Before his triumphant Palm Sunday entrance, Jesus tells His disciples to fetch a never-ridden colt. This tale, illustrated in a retro style reminiscent of the old Davy and Goliath TV show, imagines the donkey to be "young, weak, and small, so weak he could carry nothing at all." Everyone mocks the donkey. Finally his owner sends him away, and that is when the disciples come for him. When Jesus speaks to him, the donkey protests that he is no good, but Jesus says, "My help is enough; It's all that you need. It's all you require in life to succeed." And so the donkey carries Jesus into Jerusalem and remembers long after, "The King used a donkey-young, weak, and small."
Zacharias' colorfully illustrated tale is based on an Indian folktale. It begins with a rich merchant and a poorer fruit seller, both with lovely families, who live in a crowded village. The fruit seller wishes he could do more for his family. As that desire grows, he begins to steal, a little at first, and then more and more. When he hears that the rich man is going on a trip, he plots to rob him of his jewels. The rich man sees through the fruit seller and thwarts the plot. As the story comes to an end, the rich man tells the fruit peddler how Jesus is a treasure greater than jewels and how "anyone can have this treasure ... even you."
After the Korean War, thousands of babies were born of Korean mothers and American GI fathers. This picture book tells the story of Mary, one of those children. "Because of my American father, I looked different. ... In Korea, people thought different was bad." Her mother decides to save Mary from a life of rejection, sending her to America to be adopted into another family. Martin (the niece of the real-life Mary) centers the story on a nighttime vision of a bright light that Mary takes to be an angel. It reminds her that God will watch over her-even though her world has been turned upside down. "My heart seemed to hear the words, 'Don't be afraid. I am with you.'"
Lovely watercolor illustrations accompany this simple story about the centrality of a baobab tree to a church and an African village. Moyo and his little sister Japera wake up and begin walking to a nearby village. They see interesting things-animals around a watering hole and a giant termite mound. They hold hands as they walk. At one point Japera "sings praises to her heavenly Father" and skips alongside her brother. Illustrations depict activities that take place under the tree. The story's refrain, "But who will gather today under the baobab tree?" gets an answer as the children reach the tree: "Here there are no windows or doors. No church bell or steeple. No organ or flowers. Just a cross and a Bible, a pastor and songs, voices and prayers."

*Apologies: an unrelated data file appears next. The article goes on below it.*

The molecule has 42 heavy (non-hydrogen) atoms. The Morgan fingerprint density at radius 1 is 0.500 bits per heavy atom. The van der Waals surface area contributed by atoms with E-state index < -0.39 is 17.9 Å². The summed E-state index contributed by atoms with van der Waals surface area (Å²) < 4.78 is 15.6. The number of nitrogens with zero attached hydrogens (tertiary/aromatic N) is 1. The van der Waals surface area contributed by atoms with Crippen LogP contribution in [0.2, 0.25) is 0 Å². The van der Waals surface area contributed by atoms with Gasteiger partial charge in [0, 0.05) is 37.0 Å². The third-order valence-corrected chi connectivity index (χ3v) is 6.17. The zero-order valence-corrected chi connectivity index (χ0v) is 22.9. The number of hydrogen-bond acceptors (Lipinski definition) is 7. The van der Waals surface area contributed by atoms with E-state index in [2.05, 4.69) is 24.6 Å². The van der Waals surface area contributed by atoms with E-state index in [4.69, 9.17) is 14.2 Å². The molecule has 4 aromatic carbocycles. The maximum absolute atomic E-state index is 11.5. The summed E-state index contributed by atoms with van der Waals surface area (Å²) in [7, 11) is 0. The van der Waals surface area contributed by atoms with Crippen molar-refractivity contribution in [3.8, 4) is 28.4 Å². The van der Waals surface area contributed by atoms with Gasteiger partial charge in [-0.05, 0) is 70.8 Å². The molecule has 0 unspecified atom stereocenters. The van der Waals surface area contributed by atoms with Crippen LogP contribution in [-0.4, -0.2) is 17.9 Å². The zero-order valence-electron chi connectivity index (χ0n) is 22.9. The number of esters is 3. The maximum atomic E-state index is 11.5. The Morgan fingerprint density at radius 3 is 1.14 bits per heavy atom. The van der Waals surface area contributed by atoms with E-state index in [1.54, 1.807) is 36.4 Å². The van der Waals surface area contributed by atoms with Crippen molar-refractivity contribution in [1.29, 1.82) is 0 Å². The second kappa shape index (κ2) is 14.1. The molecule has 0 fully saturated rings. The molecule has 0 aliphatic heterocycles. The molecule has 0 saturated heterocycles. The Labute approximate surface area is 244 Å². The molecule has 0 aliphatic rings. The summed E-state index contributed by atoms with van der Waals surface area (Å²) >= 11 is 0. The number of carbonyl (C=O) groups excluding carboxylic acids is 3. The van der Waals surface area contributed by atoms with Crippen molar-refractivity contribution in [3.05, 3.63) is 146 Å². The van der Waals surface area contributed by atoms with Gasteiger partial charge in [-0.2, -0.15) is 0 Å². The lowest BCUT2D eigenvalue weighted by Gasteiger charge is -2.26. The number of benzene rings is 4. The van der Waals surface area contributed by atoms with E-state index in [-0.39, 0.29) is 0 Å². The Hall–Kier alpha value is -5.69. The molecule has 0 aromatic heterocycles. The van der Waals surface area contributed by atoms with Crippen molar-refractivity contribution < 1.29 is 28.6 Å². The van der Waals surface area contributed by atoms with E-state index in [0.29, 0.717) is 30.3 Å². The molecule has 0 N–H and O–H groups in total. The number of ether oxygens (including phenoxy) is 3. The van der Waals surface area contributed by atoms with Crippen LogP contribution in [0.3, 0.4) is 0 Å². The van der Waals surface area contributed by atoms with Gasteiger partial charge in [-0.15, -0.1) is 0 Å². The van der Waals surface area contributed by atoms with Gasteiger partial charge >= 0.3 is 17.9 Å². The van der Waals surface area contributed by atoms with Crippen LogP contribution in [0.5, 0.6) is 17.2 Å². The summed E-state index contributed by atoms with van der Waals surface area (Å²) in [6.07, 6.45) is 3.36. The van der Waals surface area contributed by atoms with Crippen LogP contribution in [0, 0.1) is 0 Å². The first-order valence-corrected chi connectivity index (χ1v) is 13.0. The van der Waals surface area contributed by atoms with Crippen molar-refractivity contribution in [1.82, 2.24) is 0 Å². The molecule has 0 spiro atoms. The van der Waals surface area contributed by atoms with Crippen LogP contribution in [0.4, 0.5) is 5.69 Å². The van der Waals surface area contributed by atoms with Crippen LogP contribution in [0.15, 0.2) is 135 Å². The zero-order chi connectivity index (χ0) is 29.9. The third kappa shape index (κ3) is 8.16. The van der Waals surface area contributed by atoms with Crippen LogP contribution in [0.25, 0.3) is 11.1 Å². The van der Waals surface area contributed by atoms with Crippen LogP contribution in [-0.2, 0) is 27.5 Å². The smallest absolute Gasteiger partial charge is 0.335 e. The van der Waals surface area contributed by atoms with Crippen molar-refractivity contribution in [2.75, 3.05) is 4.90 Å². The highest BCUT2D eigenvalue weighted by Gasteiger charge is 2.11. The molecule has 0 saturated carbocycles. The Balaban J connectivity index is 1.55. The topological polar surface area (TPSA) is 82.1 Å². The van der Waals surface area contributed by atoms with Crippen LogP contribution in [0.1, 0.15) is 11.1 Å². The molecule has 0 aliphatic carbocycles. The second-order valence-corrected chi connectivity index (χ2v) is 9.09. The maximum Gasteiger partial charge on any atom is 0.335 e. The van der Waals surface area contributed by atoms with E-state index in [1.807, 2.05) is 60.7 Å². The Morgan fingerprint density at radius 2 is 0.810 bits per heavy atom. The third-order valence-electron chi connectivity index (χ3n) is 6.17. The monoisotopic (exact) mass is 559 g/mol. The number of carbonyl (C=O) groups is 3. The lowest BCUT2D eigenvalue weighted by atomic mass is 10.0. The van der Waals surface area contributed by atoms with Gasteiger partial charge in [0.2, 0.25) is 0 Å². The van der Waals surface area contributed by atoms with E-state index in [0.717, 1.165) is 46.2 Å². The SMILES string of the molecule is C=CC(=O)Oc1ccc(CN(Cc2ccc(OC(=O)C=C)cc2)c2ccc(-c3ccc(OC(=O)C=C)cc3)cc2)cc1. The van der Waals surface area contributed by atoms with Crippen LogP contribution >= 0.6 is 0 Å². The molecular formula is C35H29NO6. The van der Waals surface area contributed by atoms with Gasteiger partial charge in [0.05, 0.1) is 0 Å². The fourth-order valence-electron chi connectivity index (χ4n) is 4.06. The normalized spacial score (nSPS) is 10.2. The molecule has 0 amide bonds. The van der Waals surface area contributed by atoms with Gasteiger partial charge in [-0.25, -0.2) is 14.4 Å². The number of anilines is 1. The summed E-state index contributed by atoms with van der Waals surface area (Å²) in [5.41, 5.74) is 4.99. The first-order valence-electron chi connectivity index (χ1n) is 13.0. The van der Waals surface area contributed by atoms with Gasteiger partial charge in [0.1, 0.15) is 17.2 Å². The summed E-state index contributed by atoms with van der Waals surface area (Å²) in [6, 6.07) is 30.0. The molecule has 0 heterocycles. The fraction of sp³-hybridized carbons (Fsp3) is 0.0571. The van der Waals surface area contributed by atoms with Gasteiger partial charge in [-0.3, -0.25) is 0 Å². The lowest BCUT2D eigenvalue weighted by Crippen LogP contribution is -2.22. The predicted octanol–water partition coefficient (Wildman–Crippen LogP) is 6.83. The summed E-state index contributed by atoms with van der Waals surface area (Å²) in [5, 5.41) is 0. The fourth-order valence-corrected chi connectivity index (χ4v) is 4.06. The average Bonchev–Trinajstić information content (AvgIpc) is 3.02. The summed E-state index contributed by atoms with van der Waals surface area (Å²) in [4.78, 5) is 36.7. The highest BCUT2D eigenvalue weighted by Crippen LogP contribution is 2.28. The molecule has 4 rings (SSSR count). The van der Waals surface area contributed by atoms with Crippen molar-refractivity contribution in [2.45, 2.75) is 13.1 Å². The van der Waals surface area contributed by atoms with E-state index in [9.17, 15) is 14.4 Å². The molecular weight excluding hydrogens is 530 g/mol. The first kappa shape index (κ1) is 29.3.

Parents and teachers who want students to know about key figures in church history, especially the Reformation, will be interested in Simonetta Carr's series of Christian Biographies for Young Readers (Reformation Heritage Books). Each well-illustrated volume is devoted to one individual-John Owen, John Calvin (above), Athanasius, Augustine. Carr conveys the challenges they faced and how God used them at particular times.
Reformation Heroes by Diana Kleyn and Joel Beeke (Reformation Heritage Books, 2009) collects in one volume short biographies of Reformation figures. Some names are well-known-Wycliffe and Zwingli, for instance-and others, like Jan Laski and William Teellink, are not. Each short biography offers details about the subject's life and insights into the doctrinal debates of which he was a part.